I can’t write like this because I don’t hate my readers. And most journalists, to be fair, don’t hate their readers either — they want to produce interesting work. But the hysterical, moralizing view of journalism is winning, largely because of the social media shitstorm that engulfs anyone who insists on treating readers as compos mentis adults rather than kids in the under-10 section of a theme park. If you’re skeptical of my argument that views like Kiesow’s stem from contempt for readers, reflect, for a minute, on the claim that launched this whole article: that describing a hardened racist as “dapper” will cause people to be drawn to that racist and to embrace his ideas. The hypothetical seductee in this scenario is, full-stop, an idiot.

Any competent critique of 2022 needs to mention class, and this is indeed partly a class issue. Journalists are increasingly from privileged, liberal backgrounds like mine, and privileged, liberal people tend to have very strong, very set feelings about politics — feelings that only grew more intense during the Trump years. For the most part, journalists in my milieu are cut off, at least as far as close social and familial ties go, from the sorts of people who might be fans of Chris Rufo. That makes it harder to cover Rufo accurately, which is something you should want even if — especially if — you dislike Rufo and his project.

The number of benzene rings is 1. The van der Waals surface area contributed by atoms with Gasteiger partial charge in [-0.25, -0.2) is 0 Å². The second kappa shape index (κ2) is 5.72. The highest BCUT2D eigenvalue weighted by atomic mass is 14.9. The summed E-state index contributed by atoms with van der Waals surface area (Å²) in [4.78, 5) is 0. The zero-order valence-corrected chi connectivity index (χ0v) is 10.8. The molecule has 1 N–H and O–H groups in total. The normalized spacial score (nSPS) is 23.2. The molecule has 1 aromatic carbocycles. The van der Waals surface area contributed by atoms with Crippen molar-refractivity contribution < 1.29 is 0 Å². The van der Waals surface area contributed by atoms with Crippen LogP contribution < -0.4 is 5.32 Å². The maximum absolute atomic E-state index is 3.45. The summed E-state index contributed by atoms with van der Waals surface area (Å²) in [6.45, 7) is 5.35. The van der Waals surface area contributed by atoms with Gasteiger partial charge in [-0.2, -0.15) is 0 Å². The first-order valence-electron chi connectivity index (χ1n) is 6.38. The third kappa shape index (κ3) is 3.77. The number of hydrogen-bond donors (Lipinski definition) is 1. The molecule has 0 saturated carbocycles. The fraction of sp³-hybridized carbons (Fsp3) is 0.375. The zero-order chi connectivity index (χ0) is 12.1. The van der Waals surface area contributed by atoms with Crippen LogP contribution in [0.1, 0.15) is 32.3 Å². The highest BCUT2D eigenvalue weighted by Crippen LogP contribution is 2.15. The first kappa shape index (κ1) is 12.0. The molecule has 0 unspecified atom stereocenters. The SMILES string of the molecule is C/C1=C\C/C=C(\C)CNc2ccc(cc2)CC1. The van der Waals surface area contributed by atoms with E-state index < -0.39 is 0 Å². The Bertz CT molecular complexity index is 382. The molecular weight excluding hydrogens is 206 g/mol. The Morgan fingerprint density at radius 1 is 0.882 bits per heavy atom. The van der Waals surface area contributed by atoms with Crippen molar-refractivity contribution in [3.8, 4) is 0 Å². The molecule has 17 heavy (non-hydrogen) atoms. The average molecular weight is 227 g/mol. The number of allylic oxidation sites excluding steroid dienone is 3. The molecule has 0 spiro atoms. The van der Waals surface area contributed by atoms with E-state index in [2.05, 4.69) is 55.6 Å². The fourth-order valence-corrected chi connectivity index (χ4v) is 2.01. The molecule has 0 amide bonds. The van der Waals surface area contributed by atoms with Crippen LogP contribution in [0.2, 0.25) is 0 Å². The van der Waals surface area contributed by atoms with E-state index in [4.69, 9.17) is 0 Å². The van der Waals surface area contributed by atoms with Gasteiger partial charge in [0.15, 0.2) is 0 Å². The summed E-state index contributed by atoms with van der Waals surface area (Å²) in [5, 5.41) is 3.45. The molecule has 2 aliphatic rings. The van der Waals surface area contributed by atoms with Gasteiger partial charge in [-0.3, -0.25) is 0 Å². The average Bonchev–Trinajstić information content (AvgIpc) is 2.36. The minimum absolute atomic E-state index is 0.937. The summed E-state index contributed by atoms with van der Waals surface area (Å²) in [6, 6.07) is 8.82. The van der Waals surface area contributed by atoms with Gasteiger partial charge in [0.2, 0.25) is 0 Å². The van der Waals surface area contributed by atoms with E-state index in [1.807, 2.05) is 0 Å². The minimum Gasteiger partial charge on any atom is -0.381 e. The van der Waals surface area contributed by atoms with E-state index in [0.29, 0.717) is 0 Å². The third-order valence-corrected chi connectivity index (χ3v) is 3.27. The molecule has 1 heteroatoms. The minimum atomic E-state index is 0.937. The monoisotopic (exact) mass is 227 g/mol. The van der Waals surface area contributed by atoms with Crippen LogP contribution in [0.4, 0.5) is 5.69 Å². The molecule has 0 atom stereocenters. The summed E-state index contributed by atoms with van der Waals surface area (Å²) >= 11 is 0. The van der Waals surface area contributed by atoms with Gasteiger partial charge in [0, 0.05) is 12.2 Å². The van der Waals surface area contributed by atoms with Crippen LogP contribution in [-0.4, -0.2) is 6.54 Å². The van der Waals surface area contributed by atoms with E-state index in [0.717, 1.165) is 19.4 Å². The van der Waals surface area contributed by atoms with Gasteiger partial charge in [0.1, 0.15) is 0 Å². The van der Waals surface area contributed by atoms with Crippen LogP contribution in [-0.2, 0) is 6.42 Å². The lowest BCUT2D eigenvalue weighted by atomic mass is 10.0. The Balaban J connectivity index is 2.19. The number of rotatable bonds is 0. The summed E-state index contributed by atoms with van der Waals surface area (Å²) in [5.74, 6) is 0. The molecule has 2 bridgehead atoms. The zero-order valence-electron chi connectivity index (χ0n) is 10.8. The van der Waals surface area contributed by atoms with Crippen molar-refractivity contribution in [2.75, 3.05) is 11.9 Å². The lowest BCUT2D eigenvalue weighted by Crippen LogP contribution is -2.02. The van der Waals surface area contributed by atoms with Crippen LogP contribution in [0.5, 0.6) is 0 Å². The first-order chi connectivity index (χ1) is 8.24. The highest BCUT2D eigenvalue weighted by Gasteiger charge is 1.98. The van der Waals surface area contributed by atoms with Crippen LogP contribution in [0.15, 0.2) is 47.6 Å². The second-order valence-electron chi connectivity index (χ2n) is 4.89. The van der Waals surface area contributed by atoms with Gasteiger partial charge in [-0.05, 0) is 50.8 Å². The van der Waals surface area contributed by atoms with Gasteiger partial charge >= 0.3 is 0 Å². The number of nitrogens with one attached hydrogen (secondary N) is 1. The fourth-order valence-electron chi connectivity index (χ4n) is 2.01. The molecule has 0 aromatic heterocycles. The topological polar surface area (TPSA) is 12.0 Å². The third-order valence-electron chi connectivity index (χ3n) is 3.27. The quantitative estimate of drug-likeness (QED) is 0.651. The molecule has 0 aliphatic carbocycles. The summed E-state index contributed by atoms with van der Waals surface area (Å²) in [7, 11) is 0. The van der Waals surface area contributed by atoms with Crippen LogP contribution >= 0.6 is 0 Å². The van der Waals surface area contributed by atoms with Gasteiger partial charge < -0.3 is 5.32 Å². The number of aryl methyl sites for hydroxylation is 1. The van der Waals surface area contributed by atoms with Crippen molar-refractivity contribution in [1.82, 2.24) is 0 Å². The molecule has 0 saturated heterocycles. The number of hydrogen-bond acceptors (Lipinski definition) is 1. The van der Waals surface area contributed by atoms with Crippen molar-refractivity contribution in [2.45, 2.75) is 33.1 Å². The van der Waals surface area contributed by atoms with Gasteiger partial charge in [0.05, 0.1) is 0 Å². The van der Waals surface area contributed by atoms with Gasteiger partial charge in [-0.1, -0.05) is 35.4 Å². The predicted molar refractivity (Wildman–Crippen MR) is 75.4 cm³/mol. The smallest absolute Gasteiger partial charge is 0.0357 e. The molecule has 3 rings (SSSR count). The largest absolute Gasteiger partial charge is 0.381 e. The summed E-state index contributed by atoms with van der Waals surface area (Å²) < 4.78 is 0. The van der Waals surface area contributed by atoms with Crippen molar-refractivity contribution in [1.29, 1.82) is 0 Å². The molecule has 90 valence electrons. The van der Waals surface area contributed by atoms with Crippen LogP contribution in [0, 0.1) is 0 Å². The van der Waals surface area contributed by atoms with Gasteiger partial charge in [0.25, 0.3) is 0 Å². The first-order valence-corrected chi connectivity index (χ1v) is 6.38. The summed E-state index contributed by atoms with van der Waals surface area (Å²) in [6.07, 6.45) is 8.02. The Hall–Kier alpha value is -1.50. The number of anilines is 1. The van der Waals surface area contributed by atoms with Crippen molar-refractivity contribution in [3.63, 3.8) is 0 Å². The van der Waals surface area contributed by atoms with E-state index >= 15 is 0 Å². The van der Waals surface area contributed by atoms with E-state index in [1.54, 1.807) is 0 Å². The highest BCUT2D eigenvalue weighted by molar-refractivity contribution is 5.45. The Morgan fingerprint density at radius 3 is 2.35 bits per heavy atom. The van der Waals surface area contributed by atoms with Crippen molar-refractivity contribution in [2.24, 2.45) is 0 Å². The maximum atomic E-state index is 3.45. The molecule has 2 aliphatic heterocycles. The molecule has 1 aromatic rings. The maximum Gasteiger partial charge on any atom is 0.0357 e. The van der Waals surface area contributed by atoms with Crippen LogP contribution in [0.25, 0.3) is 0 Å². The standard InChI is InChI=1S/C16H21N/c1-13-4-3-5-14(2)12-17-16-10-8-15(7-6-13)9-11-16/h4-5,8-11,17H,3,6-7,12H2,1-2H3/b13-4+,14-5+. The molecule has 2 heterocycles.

Journalism needs more Josh Harkinsons, is what it comes down to. There are all sorts of structural reasons why it’s harder than ever before to produce long, careful, rigorous works of magazine reporting — that such works are now shouted down and slandered by other journalists is an exceptionally foreboding development for an already teetering industry.